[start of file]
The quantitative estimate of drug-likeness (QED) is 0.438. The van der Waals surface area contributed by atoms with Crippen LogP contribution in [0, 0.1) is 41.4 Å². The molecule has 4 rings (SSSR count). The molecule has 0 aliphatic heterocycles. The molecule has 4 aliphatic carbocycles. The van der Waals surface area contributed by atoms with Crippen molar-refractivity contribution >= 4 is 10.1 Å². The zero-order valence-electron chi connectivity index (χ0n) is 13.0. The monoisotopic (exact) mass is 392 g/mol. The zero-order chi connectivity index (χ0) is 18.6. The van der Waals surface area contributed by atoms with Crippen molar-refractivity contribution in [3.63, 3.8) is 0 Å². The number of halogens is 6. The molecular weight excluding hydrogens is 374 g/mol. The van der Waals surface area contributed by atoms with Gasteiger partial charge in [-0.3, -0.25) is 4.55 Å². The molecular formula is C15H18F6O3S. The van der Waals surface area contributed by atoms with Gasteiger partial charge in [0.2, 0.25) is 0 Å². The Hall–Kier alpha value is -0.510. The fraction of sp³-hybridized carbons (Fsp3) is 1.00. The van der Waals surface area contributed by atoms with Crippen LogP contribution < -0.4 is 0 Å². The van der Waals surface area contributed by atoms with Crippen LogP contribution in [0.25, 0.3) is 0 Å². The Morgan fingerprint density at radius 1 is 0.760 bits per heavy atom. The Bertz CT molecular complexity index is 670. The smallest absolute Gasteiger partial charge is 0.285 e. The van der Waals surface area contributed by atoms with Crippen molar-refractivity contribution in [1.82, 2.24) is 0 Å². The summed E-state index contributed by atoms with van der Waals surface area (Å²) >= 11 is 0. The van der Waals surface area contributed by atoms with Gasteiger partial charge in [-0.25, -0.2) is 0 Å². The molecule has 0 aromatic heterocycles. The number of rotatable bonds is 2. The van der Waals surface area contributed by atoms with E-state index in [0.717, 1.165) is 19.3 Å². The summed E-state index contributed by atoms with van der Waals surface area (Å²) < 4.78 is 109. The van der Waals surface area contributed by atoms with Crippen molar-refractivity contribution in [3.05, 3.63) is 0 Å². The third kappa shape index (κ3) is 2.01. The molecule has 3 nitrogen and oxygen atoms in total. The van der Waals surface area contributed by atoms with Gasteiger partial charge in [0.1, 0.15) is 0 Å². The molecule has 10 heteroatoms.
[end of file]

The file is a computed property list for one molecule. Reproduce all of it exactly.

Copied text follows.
The quantitative estimate of drug-likeness (QED) is 0.438. The van der Waals surface area contributed by atoms with Crippen LogP contribution in [0, 0.1) is 41.4 Å². The molecule has 4 rings (SSSR count). The molecule has 0 aliphatic heterocycles. The molecule has 4 aliphatic carbocycles. The van der Waals surface area contributed by atoms with Crippen molar-refractivity contribution >= 4 is 10.1 Å². The zero-order valence-electron chi connectivity index (χ0n) is 13.0. The monoisotopic (exact) mass is 392 g/mol. The zero-order chi connectivity index (χ0) is 18.6. The van der Waals surface area contributed by atoms with Crippen molar-refractivity contribution in [3.63, 3.8) is 0 Å². The number of halogens is 6. The molecular weight excluding hydrogens is 374 g/mol. The van der Waals surface area contributed by atoms with Gasteiger partial charge in [-0.3, -0.25) is 4.55 Å². The molecular formula is C15H18F6O3S. The van der Waals surface area contributed by atoms with Gasteiger partial charge in [0.2, 0.25) is 0 Å². The Hall–Kier alpha value is -0.510. The fraction of sp³-hybridized carbons (Fsp3) is 1.00. The van der Waals surface area contributed by atoms with Crippen LogP contribution < -0.4 is 0 Å². The van der Waals surface area contributed by atoms with Crippen LogP contribution in [0.25, 0.3) is 0 Å². The Morgan fingerprint density at radius 1 is 0.760 bits per heavy atom. The Bertz CT molecular complexity index is 670. The smallest absolute Gasteiger partial charge is 0.285 e. The van der Waals surface area contributed by atoms with Crippen molar-refractivity contribution in [1.82, 2.24) is 0 Å². The summed E-state index contributed by atoms with van der Waals surface area (Å²) >= 11 is 0. The van der Waals surface area contributed by atoms with Gasteiger partial charge in [-0.25, -0.2) is 0 Å². The molecule has 0 aromatic heterocycles. The number of rotatable bonds is 2. The van der Waals surface area contributed by atoms with E-state index in [0.717, 1.165) is 19.3 Å². The summed E-state index contributed by atoms with van der Waals surface area (Å²) < 4.78 is 109. The van der Waals surface area contributed by atoms with Crippen molar-refractivity contribution in [3.05, 3.63) is 0 Å². The third kappa shape index (κ3) is 2.01. The molecule has 3 nitrogen and oxygen atoms in total. The van der Waals surface area contributed by atoms with Gasteiger partial charge in [0.1, 0.15) is 0 Å². The molecule has 10 heteroatoms.